Macrophage infiltration is a cornerstone of inflammation and neoangiogenesis, which negatively affect prognosis of invasive breast cancer (8). Therefore, any genetic variation accelerating transcriptional activity in genes encoding for proteins involved in macrophage infiltration could be suspected to enhance tumor progression and metastases.

Although several studies showed the importance of signaling factors, i.e., RANTES, CCR5, and SDF-1, in the susceptibility and progression of breast cancer, our data failed to demonstrate a possible relationship to the genetic patterns of the patients (21-27).

MCP-1 has been shown to inhibit the generation of T lymphocytes in response to tumor aggression (33), and therefore it is likely to be involved in immune response to breast cancer (34).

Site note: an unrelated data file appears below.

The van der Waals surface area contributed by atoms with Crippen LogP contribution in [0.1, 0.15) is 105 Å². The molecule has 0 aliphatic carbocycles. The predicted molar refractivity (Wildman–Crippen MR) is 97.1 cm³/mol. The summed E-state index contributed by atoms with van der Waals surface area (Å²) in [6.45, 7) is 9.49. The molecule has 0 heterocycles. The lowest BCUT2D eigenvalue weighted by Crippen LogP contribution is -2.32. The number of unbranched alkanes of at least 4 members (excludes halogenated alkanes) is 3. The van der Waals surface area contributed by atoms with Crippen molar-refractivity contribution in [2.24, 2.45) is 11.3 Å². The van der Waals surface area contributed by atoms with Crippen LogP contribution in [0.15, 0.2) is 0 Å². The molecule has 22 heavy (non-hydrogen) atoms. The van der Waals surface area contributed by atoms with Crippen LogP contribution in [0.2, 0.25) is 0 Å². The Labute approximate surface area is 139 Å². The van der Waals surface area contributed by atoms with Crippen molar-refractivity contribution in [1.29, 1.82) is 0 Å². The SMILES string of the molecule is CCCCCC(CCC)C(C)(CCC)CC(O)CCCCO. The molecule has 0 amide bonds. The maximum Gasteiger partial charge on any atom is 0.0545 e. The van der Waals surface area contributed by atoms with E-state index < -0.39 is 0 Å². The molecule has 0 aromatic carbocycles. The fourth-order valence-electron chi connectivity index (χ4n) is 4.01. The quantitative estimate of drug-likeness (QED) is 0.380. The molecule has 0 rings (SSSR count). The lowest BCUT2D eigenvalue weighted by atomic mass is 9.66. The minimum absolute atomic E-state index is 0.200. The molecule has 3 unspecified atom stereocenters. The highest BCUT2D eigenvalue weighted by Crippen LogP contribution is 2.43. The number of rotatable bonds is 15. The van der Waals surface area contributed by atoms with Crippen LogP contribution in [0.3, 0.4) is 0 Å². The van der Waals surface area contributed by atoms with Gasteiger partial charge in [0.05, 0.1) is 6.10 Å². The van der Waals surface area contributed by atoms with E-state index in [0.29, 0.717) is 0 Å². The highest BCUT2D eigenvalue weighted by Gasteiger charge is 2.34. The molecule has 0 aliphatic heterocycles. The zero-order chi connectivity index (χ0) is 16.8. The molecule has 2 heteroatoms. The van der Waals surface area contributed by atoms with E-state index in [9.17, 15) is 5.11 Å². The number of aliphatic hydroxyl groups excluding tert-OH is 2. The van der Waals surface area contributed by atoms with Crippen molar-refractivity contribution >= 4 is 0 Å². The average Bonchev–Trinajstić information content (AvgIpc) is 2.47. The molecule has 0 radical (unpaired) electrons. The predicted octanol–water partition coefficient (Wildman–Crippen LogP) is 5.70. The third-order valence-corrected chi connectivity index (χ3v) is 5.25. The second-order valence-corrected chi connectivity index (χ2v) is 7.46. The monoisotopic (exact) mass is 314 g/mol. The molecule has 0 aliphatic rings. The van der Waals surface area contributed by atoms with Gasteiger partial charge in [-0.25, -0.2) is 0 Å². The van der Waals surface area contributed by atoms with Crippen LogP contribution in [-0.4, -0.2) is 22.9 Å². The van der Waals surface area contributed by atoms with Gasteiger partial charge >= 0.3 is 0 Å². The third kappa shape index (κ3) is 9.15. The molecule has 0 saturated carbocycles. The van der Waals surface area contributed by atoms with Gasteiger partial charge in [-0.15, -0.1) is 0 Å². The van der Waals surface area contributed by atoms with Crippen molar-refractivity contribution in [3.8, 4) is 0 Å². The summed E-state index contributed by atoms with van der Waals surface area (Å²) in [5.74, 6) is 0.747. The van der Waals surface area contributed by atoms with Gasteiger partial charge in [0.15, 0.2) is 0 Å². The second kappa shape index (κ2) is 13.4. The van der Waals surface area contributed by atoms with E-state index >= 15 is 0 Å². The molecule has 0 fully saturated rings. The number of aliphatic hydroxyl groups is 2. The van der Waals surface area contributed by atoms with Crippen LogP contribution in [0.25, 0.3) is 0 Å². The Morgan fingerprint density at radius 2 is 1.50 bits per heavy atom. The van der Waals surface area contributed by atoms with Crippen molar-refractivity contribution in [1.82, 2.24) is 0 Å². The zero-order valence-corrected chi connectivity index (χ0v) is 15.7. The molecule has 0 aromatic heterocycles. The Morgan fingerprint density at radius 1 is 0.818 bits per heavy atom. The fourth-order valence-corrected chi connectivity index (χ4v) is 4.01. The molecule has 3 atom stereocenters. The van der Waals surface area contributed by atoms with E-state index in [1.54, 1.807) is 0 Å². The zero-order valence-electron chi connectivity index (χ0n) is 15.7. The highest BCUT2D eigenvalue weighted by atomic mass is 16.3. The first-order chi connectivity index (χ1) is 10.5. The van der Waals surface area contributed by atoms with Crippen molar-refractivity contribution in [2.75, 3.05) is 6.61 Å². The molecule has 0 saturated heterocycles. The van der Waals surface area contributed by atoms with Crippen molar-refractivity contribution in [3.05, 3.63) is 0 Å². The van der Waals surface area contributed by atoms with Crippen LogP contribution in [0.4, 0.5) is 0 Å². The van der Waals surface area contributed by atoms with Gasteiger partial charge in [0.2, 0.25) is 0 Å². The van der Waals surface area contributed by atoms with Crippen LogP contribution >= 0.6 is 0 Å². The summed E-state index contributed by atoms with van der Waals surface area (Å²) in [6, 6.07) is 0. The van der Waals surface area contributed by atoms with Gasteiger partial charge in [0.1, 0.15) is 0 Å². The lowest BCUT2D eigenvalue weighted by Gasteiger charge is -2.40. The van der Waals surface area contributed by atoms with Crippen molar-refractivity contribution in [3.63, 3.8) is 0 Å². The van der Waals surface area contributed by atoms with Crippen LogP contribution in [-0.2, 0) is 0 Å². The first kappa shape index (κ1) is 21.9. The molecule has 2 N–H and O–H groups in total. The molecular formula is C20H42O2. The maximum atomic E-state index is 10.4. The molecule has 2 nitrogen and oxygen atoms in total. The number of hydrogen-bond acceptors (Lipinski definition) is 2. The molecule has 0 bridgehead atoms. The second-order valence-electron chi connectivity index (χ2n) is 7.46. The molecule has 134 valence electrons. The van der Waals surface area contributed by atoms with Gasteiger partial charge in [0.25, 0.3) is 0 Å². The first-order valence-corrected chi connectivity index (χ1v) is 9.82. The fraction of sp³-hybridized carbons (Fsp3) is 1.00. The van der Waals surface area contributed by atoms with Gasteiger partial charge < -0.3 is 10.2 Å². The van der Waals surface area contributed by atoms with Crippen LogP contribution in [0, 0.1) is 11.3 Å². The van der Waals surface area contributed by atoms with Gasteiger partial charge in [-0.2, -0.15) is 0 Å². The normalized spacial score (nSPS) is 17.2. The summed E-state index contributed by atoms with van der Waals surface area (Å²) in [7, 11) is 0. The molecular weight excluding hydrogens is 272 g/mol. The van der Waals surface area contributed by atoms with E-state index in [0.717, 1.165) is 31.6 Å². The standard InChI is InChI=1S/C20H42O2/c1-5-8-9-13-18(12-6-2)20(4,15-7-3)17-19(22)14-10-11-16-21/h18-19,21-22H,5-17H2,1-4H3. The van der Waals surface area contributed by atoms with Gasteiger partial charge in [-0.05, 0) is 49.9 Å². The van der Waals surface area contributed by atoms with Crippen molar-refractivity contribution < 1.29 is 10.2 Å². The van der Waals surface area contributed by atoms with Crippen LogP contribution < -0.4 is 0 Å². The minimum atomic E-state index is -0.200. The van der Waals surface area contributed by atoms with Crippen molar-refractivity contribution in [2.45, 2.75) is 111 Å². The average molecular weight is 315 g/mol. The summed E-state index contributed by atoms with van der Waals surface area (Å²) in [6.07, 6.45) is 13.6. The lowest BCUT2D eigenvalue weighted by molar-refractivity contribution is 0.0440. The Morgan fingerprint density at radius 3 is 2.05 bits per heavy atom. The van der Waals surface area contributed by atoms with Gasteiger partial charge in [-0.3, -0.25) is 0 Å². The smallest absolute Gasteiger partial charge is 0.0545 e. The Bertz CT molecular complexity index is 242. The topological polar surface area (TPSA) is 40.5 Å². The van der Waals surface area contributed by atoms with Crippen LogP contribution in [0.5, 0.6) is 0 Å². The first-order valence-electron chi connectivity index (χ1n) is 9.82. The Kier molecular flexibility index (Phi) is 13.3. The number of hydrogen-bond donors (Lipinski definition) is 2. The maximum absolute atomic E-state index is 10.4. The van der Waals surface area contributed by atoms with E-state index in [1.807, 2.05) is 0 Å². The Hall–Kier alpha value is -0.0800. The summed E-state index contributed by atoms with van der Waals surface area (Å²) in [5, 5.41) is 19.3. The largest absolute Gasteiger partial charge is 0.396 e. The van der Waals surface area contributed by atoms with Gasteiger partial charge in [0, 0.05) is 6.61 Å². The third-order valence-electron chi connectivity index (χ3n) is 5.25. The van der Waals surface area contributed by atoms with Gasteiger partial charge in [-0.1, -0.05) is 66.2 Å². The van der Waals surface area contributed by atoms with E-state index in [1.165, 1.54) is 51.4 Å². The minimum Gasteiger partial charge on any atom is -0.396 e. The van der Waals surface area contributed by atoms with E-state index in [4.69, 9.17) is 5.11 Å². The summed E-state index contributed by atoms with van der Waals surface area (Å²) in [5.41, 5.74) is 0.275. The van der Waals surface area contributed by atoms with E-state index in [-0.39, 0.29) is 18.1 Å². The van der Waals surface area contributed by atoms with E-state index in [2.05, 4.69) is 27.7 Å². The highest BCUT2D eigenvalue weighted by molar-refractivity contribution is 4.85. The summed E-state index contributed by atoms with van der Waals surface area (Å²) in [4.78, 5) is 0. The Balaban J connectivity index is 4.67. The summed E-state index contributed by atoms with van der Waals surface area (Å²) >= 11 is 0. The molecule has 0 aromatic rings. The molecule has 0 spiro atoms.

The presence of a common functional single-nucleotide polymorphism (SNP) in the MCP-1 gene was identified by Rovin et al. (28), who found that a biallelic G/A polymorphism at position -2518 of the MCP-1 gene 5'-flanking region influenced the transcriptional activity of the putative distal regulatory segment of the gene. Furthermore, this polymorphism correlated with individual differences in monocyte MCP-1 production. Monocytes from individuals carrying a G allele at -2518 produced more MCP-1 after treatment with interleukin-1[beta] than monocytes from A/A homozygous individuals. It was suggested that MCP-1 plays key roles in macrophage recruitment, expression of angiogenic factors, and activation of matrix metalloproteinases in patients with breast cancer (35). These conclusions are substantially confirmed by our study. In the present series, patients classified at stages I and II at the time of the diagnosis developed distant metastases significantly more frequently when carrying at least one G allele compared with A/A homozygotes.